Several buttons found in two of the graves resemble Colonial-era uniform buttons unearthed on other parts of the island during earlier digs, leading the state archaeologists to believe the graves date back to the French and Indian War (1755-63).
Their examination of the seven skeletons revealed that the average age at death was 33 and the average height just under 5-feet-7. Five were male, while the gender of two others couldn't be positively determined. Fragments of an eighth skeleton were also examined.
None of the skeletons showed obvious causes of death, disease or trauma, although one set of remains was missing its skull. Rogers Island was home to a British army smallpox hospital during the war, but some potentially fatal diseases such as smallpox don't leave traces on human bones, Anderson said.
The archaeologists still don't know the identity of the skeletons the Fullers uncovered. They could be some of the hundreds of soldiers known to have died at Fort Edward between 1755-59, when some 15,000 troops occupied a sprawling complex that included barracks and huts on Rogers Island. Most of the deaths were caused by illness or disease, others from wounds suffered in skirmishes with French and Indian forces near the fort and farther north in the Adirondack wilderness.
The burials could include members of Rogers' Rangers, frontiersmen who served as the British army's main scouting force in the Lake George-Lake Champlain corridor. Led by Maj. Robert Rogers of New Hampshire, the Rangers were skilled in the hit-and-run tactics favored by their Indian foes. In 1757, Rogers wrote his "Rules of Ranging" while at Rogers Island.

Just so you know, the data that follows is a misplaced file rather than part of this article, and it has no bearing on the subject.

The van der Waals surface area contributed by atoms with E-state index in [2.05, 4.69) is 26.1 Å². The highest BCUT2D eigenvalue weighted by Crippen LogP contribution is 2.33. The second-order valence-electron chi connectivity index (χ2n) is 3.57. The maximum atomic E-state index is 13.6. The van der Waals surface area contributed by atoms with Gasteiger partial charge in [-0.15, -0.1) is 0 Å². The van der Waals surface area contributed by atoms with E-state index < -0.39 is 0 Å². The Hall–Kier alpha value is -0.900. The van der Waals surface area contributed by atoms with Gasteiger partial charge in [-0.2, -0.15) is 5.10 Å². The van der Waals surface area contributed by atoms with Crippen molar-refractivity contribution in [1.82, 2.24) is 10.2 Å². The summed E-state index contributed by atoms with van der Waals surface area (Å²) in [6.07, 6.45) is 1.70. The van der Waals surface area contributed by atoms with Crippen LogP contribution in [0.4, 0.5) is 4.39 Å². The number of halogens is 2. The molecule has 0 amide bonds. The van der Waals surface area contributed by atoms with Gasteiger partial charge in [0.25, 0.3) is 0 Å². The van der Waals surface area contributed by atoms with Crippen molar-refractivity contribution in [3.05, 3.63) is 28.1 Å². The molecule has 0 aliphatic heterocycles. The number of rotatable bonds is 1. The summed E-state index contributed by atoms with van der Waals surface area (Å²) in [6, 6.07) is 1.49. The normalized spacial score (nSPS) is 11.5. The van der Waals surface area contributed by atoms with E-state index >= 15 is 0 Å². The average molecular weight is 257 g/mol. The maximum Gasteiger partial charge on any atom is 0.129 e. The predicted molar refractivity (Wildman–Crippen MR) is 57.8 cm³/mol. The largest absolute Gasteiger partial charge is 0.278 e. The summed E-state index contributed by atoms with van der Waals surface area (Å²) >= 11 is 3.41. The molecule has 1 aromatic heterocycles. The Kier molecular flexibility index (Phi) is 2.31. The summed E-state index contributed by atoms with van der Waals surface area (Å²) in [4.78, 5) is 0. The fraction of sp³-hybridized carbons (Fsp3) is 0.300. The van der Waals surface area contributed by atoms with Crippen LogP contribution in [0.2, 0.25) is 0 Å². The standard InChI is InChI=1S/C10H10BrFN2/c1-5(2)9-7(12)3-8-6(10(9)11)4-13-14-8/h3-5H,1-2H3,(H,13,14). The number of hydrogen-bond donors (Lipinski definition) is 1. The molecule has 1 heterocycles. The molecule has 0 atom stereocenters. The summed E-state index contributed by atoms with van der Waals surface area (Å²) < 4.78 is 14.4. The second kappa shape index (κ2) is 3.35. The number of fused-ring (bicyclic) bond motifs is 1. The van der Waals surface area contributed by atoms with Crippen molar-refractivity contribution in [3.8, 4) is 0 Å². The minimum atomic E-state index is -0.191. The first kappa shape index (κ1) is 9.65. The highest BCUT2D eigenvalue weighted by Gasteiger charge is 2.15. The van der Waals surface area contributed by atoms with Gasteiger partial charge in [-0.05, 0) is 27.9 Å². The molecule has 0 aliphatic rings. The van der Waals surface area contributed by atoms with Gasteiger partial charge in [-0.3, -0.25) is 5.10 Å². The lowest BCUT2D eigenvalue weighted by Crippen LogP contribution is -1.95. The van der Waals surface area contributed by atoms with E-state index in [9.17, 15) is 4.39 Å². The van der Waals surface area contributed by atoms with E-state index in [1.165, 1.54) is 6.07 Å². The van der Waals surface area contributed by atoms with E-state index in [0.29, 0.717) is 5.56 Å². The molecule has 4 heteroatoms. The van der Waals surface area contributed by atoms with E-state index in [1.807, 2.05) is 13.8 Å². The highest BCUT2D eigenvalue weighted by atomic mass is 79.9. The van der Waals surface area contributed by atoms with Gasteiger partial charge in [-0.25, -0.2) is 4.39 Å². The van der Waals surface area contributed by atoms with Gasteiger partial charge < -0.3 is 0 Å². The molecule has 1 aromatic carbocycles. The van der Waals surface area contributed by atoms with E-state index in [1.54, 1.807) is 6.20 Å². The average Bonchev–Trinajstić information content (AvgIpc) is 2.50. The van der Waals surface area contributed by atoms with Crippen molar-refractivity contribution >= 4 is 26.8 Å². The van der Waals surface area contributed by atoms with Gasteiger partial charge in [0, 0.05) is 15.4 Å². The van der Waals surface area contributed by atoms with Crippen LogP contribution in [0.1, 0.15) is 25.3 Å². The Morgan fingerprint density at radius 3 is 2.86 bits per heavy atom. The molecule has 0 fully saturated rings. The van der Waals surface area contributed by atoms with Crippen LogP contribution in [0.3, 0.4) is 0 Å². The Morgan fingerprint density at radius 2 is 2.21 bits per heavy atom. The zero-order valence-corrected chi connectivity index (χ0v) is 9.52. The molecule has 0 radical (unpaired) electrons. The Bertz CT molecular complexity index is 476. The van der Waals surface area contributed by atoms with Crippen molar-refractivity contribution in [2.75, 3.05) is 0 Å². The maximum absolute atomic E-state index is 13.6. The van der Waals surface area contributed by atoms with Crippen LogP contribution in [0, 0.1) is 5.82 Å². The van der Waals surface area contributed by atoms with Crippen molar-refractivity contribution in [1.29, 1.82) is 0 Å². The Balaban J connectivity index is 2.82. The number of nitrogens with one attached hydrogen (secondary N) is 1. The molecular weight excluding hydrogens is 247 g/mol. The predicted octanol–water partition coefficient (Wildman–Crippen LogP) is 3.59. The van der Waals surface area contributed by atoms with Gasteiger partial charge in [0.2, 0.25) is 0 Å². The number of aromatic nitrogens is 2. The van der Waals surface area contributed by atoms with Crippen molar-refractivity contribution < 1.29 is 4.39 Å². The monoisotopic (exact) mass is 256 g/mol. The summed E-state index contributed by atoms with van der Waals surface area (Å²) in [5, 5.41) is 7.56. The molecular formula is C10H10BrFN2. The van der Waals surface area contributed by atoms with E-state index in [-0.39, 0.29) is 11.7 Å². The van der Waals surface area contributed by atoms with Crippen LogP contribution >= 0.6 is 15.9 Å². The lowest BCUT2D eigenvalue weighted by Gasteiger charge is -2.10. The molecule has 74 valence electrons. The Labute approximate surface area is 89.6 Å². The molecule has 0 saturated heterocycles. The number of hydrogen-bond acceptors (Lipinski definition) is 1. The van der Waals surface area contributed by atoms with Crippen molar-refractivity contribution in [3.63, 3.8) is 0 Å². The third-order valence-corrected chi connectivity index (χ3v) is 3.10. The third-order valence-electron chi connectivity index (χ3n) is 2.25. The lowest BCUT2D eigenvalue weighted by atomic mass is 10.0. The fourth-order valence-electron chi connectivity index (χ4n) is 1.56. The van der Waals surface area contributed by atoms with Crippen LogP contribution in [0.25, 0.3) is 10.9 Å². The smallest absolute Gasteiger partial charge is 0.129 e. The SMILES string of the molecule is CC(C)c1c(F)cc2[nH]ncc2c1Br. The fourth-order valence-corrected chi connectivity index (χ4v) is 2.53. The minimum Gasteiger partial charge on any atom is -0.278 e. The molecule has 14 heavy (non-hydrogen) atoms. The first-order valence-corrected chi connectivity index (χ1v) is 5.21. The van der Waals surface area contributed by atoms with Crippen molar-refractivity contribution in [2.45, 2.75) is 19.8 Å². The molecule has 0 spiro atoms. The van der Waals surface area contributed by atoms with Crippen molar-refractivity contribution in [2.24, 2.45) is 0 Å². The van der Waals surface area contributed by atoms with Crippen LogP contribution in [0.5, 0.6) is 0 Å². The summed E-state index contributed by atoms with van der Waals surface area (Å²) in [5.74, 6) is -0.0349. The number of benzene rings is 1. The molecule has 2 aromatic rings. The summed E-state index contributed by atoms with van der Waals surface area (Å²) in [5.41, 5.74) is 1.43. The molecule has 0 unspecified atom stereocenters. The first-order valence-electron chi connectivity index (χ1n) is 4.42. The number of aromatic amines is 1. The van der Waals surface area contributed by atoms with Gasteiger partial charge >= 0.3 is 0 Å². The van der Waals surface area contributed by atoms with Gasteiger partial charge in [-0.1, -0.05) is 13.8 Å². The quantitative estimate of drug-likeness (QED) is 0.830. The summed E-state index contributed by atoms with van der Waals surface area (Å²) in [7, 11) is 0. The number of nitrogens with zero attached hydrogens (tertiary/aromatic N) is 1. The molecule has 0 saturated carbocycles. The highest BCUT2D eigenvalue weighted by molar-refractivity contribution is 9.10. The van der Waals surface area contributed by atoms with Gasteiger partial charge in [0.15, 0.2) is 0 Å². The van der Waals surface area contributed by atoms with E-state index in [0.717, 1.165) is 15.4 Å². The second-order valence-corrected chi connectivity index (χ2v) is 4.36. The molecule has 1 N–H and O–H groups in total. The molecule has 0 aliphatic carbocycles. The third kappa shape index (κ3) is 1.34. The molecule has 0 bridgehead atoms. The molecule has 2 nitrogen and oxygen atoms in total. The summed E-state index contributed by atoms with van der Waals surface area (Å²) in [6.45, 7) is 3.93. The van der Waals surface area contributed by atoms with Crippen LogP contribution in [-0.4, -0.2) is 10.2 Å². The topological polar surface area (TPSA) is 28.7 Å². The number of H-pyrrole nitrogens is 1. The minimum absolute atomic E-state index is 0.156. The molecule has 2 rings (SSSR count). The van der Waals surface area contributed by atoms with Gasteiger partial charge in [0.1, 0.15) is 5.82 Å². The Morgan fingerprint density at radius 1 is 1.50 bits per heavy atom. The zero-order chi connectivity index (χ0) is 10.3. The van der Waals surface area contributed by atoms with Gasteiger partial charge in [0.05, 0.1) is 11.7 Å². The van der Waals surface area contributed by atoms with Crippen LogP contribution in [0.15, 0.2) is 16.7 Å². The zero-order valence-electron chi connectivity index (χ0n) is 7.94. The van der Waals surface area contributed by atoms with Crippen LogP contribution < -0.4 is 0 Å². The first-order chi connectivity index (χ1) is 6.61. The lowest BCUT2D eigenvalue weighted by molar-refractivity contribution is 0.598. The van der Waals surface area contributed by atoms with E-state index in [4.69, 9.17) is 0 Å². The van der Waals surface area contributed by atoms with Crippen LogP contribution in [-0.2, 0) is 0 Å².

His list of wilderness combat do's and don'ts has been used for decades as a small unit catechism for U.S. commando training, including the Army Rangers.
Upon Nastasi's death in 2007, ownership of the Rogers Island property passed to his son, Anthony, a Long Island contractor. The younger Nastasi has said he plans to honor his father's wishes that the property become a public park. After the state backed off from buying the site because of budget problems, the village and town entered the picture. Local officials have applied for a state grant that would enable the village and town to purchase the land, with the intention of turning it into a tourist attraction.
"We always suspected there were graves there," said Neal Orsini, a town board member in Fort Edward, long known for yielding 18th-century military artifacts. "You never know what you'll find. Everywhere you stick a shovel, something comes up."
After the state archaeologists finished their work in 2006, the skeletons were reburied where they lay. There are no immediate plans to search for more graves at the site, state and local officials said. Anthony Nastasi said he wouldn't object to more extensive excavations at the cemetery site.
"I'd love to see what's there," he told the AP.
If the local governments succeed in obtaining the Nastasi property, officials will have to decide how best to preserve the site, another archaeologist said.
"It potentially could be one of the most significant cemeteries of the period," said David Starbuck, a New Hampshire college professor who has led several archaeological digs on Rogers Island and in Fort Edward.